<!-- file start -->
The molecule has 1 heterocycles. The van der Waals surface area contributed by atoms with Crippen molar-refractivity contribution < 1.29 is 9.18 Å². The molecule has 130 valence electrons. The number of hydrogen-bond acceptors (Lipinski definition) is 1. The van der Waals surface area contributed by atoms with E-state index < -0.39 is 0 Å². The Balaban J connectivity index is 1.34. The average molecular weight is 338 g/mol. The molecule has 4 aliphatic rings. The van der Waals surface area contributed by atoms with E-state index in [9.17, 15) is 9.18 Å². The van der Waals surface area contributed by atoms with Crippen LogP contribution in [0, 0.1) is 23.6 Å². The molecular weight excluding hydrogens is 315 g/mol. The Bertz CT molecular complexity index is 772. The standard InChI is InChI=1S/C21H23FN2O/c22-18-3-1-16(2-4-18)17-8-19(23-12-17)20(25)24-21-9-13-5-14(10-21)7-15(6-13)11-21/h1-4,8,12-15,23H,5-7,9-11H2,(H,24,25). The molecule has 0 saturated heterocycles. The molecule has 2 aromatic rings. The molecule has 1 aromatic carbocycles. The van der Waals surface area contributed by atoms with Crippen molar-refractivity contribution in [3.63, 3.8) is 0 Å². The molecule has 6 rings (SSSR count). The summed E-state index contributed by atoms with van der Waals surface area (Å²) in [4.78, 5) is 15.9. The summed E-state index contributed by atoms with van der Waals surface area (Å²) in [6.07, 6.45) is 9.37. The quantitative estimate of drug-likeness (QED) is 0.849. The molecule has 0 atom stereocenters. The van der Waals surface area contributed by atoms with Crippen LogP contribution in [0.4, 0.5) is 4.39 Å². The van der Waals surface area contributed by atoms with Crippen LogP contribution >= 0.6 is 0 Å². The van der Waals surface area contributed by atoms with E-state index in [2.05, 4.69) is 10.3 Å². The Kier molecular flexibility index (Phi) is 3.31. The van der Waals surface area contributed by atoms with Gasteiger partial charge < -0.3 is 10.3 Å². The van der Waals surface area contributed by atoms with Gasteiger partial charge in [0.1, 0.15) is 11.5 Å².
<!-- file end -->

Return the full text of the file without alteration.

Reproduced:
The molecule has 1 heterocycles. The van der Waals surface area contributed by atoms with Crippen molar-refractivity contribution < 1.29 is 9.18 Å². The molecule has 130 valence electrons. The number of hydrogen-bond acceptors (Lipinski definition) is 1. The van der Waals surface area contributed by atoms with E-state index < -0.39 is 0 Å². The Balaban J connectivity index is 1.34. The average molecular weight is 338 g/mol. The molecule has 4 aliphatic rings. The van der Waals surface area contributed by atoms with E-state index in [9.17, 15) is 9.18 Å². The van der Waals surface area contributed by atoms with Crippen LogP contribution in [0, 0.1) is 23.6 Å². The molecular weight excluding hydrogens is 315 g/mol. The Bertz CT molecular complexity index is 772. The standard InChI is InChI=1S/C21H23FN2O/c22-18-3-1-16(2-4-18)17-8-19(23-12-17)20(25)24-21-9-13-5-14(10-21)7-15(6-13)11-21/h1-4,8,12-15,23H,5-7,9-11H2,(H,24,25). The molecule has 0 saturated heterocycles. The molecule has 2 aromatic rings. The molecule has 1 aromatic carbocycles. The van der Waals surface area contributed by atoms with Crippen molar-refractivity contribution in [3.63, 3.8) is 0 Å². The molecule has 6 rings (SSSR count). The summed E-state index contributed by atoms with van der Waals surface area (Å²) in [4.78, 5) is 15.9. The summed E-state index contributed by atoms with van der Waals surface area (Å²) in [6.07, 6.45) is 9.37. The quantitative estimate of drug-likeness (QED) is 0.849. The molecule has 0 atom stereocenters. The van der Waals surface area contributed by atoms with Crippen LogP contribution in [0.4, 0.5) is 4.39 Å². The van der Waals surface area contributed by atoms with Crippen LogP contribution >= 0.6 is 0 Å². The van der Waals surface area contributed by atoms with E-state index in [2.05, 4.69) is 10.3 Å². The Kier molecular flexibility index (Phi) is 3.31. The van der Waals surface area contributed by atoms with Gasteiger partial charge < -0.3 is 10.3 Å². The van der Waals surface area contributed by atoms with Gasteiger partial charge in [0.1, 0.15) is 11.5 Å².